DICOM PS3.1 2019b - Introduction and Overview

1.3 History

With the introduction of computed tomography (CT) followed by other digital diagnostic imaging modalities in the 1970's, and the increasing use of computers in clinical applications, the American College of Radiology (ACR) and the National Electrical Manufacturers Association (NEMA) recognized the emerging need for a standard method for transferring images and associated information between devices manufactured by various vendors. These devices produce a variety of digital image formats.

The American College of Radiology (ACR) and the National Electrical Manufacturers Association (NEMA) formed a joint committee in 1983 to develop a standard to:

ACR-NEMA Standards Publication No. 300-1985, published in 1985 was designated version 1.0. The Standard was followed by two revisions: No. 1, dated October 1986 and No. 2, dated January 1988. These Standards Publications specified a hardware interface, a minimum set of software commands, and a consistent set of data formats.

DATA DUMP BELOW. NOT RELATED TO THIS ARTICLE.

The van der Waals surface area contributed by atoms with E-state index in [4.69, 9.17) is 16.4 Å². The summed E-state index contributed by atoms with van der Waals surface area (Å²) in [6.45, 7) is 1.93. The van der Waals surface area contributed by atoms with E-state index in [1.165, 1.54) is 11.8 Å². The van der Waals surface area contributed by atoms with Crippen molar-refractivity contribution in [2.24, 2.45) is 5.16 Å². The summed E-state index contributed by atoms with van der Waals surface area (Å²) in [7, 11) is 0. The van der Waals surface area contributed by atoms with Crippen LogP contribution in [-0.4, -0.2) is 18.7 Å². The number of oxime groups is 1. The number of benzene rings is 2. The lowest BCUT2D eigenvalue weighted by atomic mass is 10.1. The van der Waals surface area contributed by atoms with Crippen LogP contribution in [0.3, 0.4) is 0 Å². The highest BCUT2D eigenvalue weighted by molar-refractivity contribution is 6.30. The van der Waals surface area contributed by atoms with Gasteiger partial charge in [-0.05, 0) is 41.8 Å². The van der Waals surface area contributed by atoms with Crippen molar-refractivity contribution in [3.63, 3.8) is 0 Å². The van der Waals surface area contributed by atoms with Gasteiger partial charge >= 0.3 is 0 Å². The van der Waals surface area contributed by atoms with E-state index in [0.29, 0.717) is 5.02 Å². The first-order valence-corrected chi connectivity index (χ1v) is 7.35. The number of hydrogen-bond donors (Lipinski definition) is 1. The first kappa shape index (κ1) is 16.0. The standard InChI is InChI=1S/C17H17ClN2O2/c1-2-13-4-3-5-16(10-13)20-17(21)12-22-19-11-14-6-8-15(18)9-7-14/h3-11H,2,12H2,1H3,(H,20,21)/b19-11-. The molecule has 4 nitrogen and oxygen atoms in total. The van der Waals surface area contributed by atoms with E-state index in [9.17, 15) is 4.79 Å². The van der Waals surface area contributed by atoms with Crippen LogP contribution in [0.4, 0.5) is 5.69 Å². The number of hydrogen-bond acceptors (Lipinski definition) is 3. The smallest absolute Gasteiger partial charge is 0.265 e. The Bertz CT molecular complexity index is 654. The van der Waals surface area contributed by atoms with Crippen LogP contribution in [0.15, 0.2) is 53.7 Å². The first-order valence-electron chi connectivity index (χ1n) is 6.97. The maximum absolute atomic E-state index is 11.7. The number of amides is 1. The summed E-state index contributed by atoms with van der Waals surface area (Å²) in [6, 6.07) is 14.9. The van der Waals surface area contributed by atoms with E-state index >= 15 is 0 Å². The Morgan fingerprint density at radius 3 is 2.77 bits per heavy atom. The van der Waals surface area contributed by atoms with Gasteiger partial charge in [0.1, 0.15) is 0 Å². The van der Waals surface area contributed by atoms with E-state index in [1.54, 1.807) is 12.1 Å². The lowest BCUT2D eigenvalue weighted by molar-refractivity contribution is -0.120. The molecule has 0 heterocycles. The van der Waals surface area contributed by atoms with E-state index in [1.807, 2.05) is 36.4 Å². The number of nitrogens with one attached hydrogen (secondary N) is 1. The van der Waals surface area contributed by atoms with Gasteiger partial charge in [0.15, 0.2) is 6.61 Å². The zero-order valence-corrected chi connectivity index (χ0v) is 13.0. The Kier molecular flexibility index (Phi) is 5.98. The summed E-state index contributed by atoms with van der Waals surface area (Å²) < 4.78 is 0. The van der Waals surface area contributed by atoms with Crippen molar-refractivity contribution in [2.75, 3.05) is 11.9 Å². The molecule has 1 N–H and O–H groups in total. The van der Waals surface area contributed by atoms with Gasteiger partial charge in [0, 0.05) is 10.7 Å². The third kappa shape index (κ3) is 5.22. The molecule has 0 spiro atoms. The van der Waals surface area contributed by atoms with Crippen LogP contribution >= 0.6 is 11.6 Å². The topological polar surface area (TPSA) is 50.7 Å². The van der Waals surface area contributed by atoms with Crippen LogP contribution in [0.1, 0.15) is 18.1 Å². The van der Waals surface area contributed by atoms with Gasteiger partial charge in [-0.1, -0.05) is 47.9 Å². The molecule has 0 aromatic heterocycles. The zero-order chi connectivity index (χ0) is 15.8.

ACR-NEMA Standards Publication No. 300-1988, published in 1988 was designated version 2.0. It included version 1.0, the published revisions, and additional revisions. It also included new material to provide command support for display devices, to introduce a new hierarchy scheme to identify an image, and to add data elements for increased specificity when describing an image.

In 1993, ACR-NEMA Standard 300 was substantially revised and replaced by this Standard, designated Digital Imaging and Communications in Medicine (DICOM). It embodies a number of major enhancements to previous versions of the ACR-NEMA Standard:

In 1995, with the addition of DICOM capabilities for cardiology imaging supported by the American College of Cardiology, the ACR-NEMA Joint Committee was reorganized as the DICOM Standards Committee, a broad collaboration of stakeholders across all medical imaging specialties.

DICOM PS3.1 2019b - Introduction and Overview